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USD broadly lower, JPY falls ahead of stimulus, Is safe-haven demand sustainable?

Swissquote Bank

- G10 currencies likely to further extend gains as risk appetite improves

- USDJPY still has a solid upside potential with 110 level as the first target

- Surprisingly good news from UK political field may send GBPUSD closest to 1,31 resistance area

- EURUSD may trade within downward channel with closest resistance at 1.0913

- Strong bullish potential for gold and silver in coming months as mistrust in central banks becomes new driver of these precious metals

Most G10 currencies extended gains against the greenback on improving risk sentiment, with the exception of the Japanese yen, which fell for a second straight day after Shinzo Abe promised another round of stimulus. After surging more than 2% on Monday, USD/JPY gained another 0.50%, reaching 103.30 in Tokyo. USD/JPY still has a solid upward potential, especially given the substantial appreciation of the JPY since the beginning of the year, with the 110 level as the first target.

The pound sterling surged for a third straight day as political uncertainty eased further. The news that Theresa May will replace David Cameron, as head of government is surprisingly good news insofar as the market was not expecting such a rapid development. At this point, anything that decreases the level of uncertainty and helps move Brexit developments forward is positive. As a result, GBP/USD was up 0.68% in Asia and was close to testing the 1.31 resistance area. The pound sterling should continue to appreciate but at a moderate pace given the continued Brexit-induced uncertainty.

Most commodity currencies started the day off on firmer footing as investors shifted back to riskier assets. The Australian dollar gained more 0.70% during the Asian session as safe haven assets took a hit: JPY was down 0.50%, gold was treading water at around 1,355 and the Swiss franc was left unchanged against the USD but lost ground against the EUR. EUR/CHF tested 1.09 in Tokyo.

EUR/USD was also trading higher amid improving risk sentiment. The currency pair hit 1.1091 in Tokyo before stabilising slightly lower at around 1.1080. On the medium-term, the single currency is still trading within its downward channel with the closest resistance lying at 1.0913. Further south, the next one can be found at 1.0822.

In the equity market, the S&P500 printed a new all-time high yesterday in Wall Street as it reached 2,143 points. Overnight, Asian equities were trading in positive territory across the board with Japanese shares leading the charge. The Nikkei was up 2.46%, while the broader Topix index surged 2.38% on the prospect of another round of fresh stimulus. On mainland China, the Shanghai and Shenzhen Composites were up 1.40% and 0.66% respectively. Finally, in Europe, equity futures are struggling to follow the positive lead from both Tokyo and New York and are pointing toward a lower open.

Yann Quelenn, market analyst: “Is safe-haven demand sustainable?: The Brexit referendum has highlighted the major role of safe havens during periods of uncertainty. Bullish pressures on the Swiss franc and the yen have significantly increased. It is clear that it is not the economic fundamentals that are important but rather the political stability of these countries. Japan, like Switzerland is in the middle of a lasting deflation period. The yen is decorrelated from the Japanese economy while risk on this currency is far from low. In fact, we believe that interest rates may go deeper into negative territory. As a result it is not surprising to see precious metals go up as they constitute interest rate free insurance against a (albeit unlikely) collapse of fiduciary currencies.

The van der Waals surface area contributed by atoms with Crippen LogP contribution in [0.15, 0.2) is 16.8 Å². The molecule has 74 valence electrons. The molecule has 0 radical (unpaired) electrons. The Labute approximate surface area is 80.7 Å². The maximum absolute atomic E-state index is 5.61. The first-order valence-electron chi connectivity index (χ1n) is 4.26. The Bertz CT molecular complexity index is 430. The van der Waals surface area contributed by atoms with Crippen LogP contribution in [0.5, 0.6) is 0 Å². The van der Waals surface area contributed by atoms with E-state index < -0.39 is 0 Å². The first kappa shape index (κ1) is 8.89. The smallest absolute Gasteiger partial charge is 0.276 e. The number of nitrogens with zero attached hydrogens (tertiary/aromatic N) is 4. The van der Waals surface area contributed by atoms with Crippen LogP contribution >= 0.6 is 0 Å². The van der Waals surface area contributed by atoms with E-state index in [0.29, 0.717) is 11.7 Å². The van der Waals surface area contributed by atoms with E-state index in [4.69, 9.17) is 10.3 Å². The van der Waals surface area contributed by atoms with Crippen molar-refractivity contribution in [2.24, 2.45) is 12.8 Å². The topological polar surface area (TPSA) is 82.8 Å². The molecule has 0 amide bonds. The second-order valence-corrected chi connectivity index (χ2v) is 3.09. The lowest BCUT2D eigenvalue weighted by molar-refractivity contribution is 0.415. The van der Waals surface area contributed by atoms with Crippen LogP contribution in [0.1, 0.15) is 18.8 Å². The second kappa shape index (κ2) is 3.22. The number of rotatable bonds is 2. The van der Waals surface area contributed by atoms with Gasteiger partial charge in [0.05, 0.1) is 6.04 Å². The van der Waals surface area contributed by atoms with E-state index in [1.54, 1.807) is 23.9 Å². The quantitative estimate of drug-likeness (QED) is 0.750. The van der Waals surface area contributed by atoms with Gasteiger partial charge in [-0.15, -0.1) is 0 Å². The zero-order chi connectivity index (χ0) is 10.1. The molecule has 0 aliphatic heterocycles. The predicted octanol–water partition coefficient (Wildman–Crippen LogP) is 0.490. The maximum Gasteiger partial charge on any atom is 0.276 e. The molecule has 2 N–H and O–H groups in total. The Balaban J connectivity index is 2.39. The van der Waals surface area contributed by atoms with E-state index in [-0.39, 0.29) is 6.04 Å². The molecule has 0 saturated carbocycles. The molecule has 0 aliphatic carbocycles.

The result of the Brexit vote has indeed revealed much. For the first time since the creation of the European Union, the risk of its dislocation has never been so high. To add salt to the wound, in Finland a referendum is also on the table as a petition is already close to having half of the required signatures. Investors are fully aware of these problematics and the demand for gold and silver has massively increased with these precious metals now being traded at levels unseen in three years.

There is nevertheless a paradox in this sharp increase in gold and silver. Banks, European banks in particular, are caught in the eye of the storm as the issuers of paper ounce. The supply increase, is keeping precious metals at lower levels and helping to maintain confidence in fiduciary currencies. It is worth noting that the supply of physical gold and silver has never been so high. There is a significant counterparty risk that could further weigh on precious metals prices, which could trigger a split between paper and physical precious metal markets. Let’s remember that the size of the gold paper market is two hundred times the size of the physical gold market.

Will gold and silver increase in the next few months? There is a real bullish potential. Despite the Fed promising over the last four years that US interest rates would go up sustainably, financial markets have started pricing a likely rate cut before the end of 2017. Mistrust towards central banks is now the new driver for gold and silver. Negative interest rates are completely nonsensical to the extent that the one that lends needs to pay the interest. Moreover, we cannot see how the ECB or the Bank of England could obtain better results that the Fed or the BoJ. The road is wide open for gold and silver!” ---

Today traders will be watching CPI from Germany, Sweden and Brazil; manufacturing production from South Africa; retail sales from Brazil; trade balance from Russia; wholesale inventories from the US.

Source: https://en.swissquote.com/fx/news
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